The poignant irony of human engagement with endangered birds is captured in the image of a delicate open-cockpit ultralight aircraft that looks like one of Leonardo da Vinciâ€™s flying machines guiding a flock of large, elegant white-andblack Whooping Cranes on their annual migration. Whooping Cranes once bred easily in the central rairies of the northern United States and Canada, wintering in the highlands of northern Mexico, the Texas Gulf Coast, and portions of the Atlantic Coast. Beginning in the late 1800s, however, the species declined rapidly due to collecting, shooting, and loss of habitat. By 1941, only about 20 Whooping Cranes could be found in the wild. They remain among the most endangered birds in the United States
The survival of Whooping Cranes is most threatened by the loss of wetland habitat in their wintering grounds and on their migration routes. Due to the birdâ€™s limited range and small population, damage caused by any local disaster â€“ e.g., an oil spill or a hurricane â€“ in its wintering or breeding range could destroy the entire wild population. In addition, the major river in the Aransas National Wildlife Refuge can dry up during droughts, threatening the blue crabs on which the wintering Whooping Cranes primarily feed. Some cranes have died by colliding with human-made objects, such as power lines.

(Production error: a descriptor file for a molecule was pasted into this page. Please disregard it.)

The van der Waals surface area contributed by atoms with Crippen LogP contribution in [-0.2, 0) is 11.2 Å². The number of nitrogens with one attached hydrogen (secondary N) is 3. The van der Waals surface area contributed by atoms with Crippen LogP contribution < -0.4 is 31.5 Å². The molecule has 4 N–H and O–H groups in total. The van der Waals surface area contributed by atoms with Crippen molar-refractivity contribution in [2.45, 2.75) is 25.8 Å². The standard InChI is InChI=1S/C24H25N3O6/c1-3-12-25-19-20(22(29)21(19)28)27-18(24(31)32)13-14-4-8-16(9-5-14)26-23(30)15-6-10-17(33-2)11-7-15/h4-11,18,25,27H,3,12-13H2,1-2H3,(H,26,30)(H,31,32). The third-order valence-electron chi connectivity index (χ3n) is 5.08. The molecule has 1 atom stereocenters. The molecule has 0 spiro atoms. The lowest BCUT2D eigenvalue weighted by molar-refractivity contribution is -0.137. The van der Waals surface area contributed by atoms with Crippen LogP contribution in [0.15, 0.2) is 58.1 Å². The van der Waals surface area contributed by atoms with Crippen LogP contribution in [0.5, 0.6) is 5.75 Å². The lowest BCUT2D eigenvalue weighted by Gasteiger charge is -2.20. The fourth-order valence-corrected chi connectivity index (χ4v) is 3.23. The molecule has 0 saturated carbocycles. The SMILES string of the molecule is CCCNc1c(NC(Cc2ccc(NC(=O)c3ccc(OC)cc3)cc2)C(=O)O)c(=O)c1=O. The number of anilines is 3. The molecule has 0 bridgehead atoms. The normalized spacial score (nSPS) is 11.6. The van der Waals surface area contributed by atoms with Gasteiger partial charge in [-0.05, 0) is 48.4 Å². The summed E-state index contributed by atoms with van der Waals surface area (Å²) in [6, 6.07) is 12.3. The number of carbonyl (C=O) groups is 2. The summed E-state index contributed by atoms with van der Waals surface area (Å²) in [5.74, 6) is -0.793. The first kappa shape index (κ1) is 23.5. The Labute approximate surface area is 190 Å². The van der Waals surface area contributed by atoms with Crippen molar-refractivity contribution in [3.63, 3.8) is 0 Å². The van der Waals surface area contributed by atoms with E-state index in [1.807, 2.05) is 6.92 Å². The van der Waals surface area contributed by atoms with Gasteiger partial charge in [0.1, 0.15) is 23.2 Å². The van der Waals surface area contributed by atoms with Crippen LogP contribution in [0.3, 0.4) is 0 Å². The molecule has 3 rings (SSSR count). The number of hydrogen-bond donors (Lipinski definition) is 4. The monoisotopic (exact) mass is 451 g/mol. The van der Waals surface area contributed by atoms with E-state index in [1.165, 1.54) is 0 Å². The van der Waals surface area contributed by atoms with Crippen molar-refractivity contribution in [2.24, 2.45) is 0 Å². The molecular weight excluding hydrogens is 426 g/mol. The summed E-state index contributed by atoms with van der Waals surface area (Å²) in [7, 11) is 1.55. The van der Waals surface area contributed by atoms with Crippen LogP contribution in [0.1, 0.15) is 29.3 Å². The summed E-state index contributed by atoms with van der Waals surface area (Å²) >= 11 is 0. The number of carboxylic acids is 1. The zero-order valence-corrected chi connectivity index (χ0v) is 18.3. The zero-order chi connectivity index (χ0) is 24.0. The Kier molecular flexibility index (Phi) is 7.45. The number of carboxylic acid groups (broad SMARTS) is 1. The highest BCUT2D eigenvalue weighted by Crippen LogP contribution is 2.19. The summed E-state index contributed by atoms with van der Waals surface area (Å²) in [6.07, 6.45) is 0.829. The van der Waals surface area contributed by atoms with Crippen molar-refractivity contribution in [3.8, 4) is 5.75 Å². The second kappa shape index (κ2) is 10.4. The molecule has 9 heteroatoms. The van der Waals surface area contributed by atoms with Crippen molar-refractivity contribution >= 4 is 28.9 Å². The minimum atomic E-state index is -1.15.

Population and Trends
In 1945, Audubon and the U.S. Fish and Wildlife Service began a project to learn more about the needs of Whooping Cranes in captivity. This work led to captive breeding after the crane was included on the Endangered Species List in 1967, which has rebuilt the population. The Whooping Crane Recovery Team, which reports to both the U.S. Fish and Wildlife Service and the Canadian Wildlife Service, estimates that in early 2006 there were 340 Whooping Cranes in the wild and 135 in captivity. The remaining wild population breeds in Canada and winters in the Aransas National Wildlife Refuge in Texas. There is also a small reintroduced nonmigratory flock in central Florida. To reintroduce the Whooping Crane to its eastern range in the United States, dozens of cranes bred in captivity have been released in Necedah National Wildlife Refuge in Wisconsin and are led by ultralight aircraft to winter in Chassahowitzka National Wildlife Refuge in Florida.
Additional funding is needed to support recovery and breeding programs and to preserve migratory stopover habitat. Stronger water and wetlands management policies are required to protect the rivers and wetlands upon which the Whooping Crane depends.